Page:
Great news! In all likelihood your heart skipped a beat when you glanced at the double line or smiley face on your pregnancy test. And as the little wee embryo settles into your womb, you’ll start considering how to modify your wellness plan. I’ve had mammas connecting lately enquiring about attending Prenatal Yoga sessions at the Nest on Silas in the first trimester. While some prenatal yoga teachers prefer you wait until after first trimester before joining class, I like to err on the side of enthusiasm, and here’s why:
Prenatal Yoga is one of the safest forms of movement you can do.
Ok, yes there is much more to yoga than movement, but without getting into the other beautiful elements of a yoga practice I believe it is one of the safest things you can do for your body both physically and energetically while the pregnancy establishes. Prenatal yoga is designed to be safe for all pregnancy stages, and it’s much better to attend a specifically designed class from the get-go. If you’ve not practiced yoga regularly before, this is not the time to start out in a non pregnancy-specific environment. Established yoginis have to consider a few safety principles if they wish to continue their regular practice in the early days; I’ll post on that another time.
The longer you practice pregnancy yoga, the stronger those positive effects will be.
The more consecutive weeks you attend class and incorporate elements into your personal practice, the more you and your baby will reap benefits through pregnancy and beyond. Breath work, mudras, relaxation, meditation and asana’s potency surges with dedicated focus and practice. You also get the extra juju of mamma magic being in the space with other pregnant ladies. With each class I try and disperse little seeds of advice with the intent that you keep the kernels that resonate, leaving you with your own little basket of self-informed wisdom to draw upon as needed.
You can build your mamma networks.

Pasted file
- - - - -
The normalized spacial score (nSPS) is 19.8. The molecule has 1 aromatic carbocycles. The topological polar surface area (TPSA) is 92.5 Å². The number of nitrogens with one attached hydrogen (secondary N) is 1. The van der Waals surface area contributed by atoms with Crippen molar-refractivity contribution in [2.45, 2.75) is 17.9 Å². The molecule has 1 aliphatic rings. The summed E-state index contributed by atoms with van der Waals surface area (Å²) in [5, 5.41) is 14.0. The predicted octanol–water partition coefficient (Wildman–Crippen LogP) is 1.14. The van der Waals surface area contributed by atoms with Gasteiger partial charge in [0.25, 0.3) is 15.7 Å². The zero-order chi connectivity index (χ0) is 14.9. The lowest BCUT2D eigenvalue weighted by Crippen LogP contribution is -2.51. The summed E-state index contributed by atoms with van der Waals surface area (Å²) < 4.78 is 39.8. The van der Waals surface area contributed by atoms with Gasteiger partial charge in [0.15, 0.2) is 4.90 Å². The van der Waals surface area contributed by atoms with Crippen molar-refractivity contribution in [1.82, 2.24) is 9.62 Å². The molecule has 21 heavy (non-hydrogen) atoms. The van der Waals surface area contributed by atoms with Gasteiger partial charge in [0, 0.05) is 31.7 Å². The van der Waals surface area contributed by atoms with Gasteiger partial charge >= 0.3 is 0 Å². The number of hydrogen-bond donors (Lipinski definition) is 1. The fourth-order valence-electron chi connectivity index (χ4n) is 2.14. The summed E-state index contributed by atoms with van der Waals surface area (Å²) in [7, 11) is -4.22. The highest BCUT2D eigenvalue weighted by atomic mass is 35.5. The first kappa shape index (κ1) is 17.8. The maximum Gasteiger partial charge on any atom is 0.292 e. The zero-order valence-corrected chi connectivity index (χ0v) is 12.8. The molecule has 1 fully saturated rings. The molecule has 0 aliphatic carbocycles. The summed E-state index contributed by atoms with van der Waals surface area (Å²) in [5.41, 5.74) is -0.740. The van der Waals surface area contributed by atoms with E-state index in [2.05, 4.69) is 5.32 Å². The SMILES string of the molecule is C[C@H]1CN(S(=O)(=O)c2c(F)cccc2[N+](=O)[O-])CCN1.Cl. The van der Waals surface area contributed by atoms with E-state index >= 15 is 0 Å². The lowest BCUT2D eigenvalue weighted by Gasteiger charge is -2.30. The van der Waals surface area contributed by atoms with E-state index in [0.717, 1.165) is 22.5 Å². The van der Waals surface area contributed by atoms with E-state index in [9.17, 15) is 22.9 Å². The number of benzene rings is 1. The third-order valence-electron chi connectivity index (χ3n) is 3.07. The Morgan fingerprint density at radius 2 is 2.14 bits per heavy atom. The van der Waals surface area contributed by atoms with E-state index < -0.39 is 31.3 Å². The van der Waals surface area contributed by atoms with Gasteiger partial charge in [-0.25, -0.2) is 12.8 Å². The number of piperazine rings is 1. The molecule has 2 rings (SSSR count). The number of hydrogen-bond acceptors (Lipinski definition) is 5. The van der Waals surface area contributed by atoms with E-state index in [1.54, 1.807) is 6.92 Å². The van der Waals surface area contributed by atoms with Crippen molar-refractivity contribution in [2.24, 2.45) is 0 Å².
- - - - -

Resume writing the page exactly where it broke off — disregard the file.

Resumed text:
I love it when mamma bears discover they are at the same gestation with their wee ones. It’s even better when they are able to stay connected after the little bubs make their entrance. Having a network of like-minded women can be a sanity-saver in the early mamma years; making these connections before the birth will certainly take the pressure off when you have other things on your agenda.
A prenatal yoga session may help with mild to moderate nausea.
While pregnant with the girl I was teaching three classes a week. For about two months I was intensely ill; I had an unpredictable, rogue-style pregnancy nausea that could see me running for the toilet in seconds. Several times I would get ready to teach asking myself how I was going to get through it, dreading something that I once enjoyed.
But every time, without fail, I would start to feel better about a half hour into the practice, and the effects would last for a good few hours. I do believe that regular movement, and the kind offered through a pregnancy yoga class, can be a balm to those challenging weeks. So even if you wake up telling yourself you don’t feel like it; make sure you try once, and just see if it makes a difference.
Prenatal yoga will not put your pregnancy at risk.
A conservative estimate for the miscarriage rate is 25%. In my own travels I would say that rate is likely higher. And as awful and devastating as a loss is, prenatal yoga is not the reason a pregnancy doesn’t work out. Having experienced two losses myself, I look back on those pregnancies and know that while I was a mama to the little souls who didn’t make it earth-side, that by engaging in a regular pregnancy-specific yoga practice I was creating a loving environment for them while they were there physically. I believe mammahood begins before conception; taking care of yourself and respecting your body with appropriate movement and nutrition is a major component. While my heart goes out to every woman and family who have experienced pregnancy loss, I think that if anything, a safe physical practice would be better than nothing regardless of how an unpredictable pregnancy might go. And if you, goddess-forbid, do lose your beloved, call upon the relaxation, breathing and gentle yoga postures you learned in prenatal yoga to ease your aching soul.
Whether you’re seven or 27 weeks pregnant, I would like to cordially invite you to a luscious little practice in an intimate space full of amazing resources for you and your family. Prenatal yoga sessions at the Nest on Silas run from 10 -1130 on Saturdays.
Much love to you mamma, I hope to see you on the mat soon!
Experienced yoga mammas I would love to hear from you! What was your prenatal yoga pregnancy practice and when did you start? Do you believe it helped or hindered?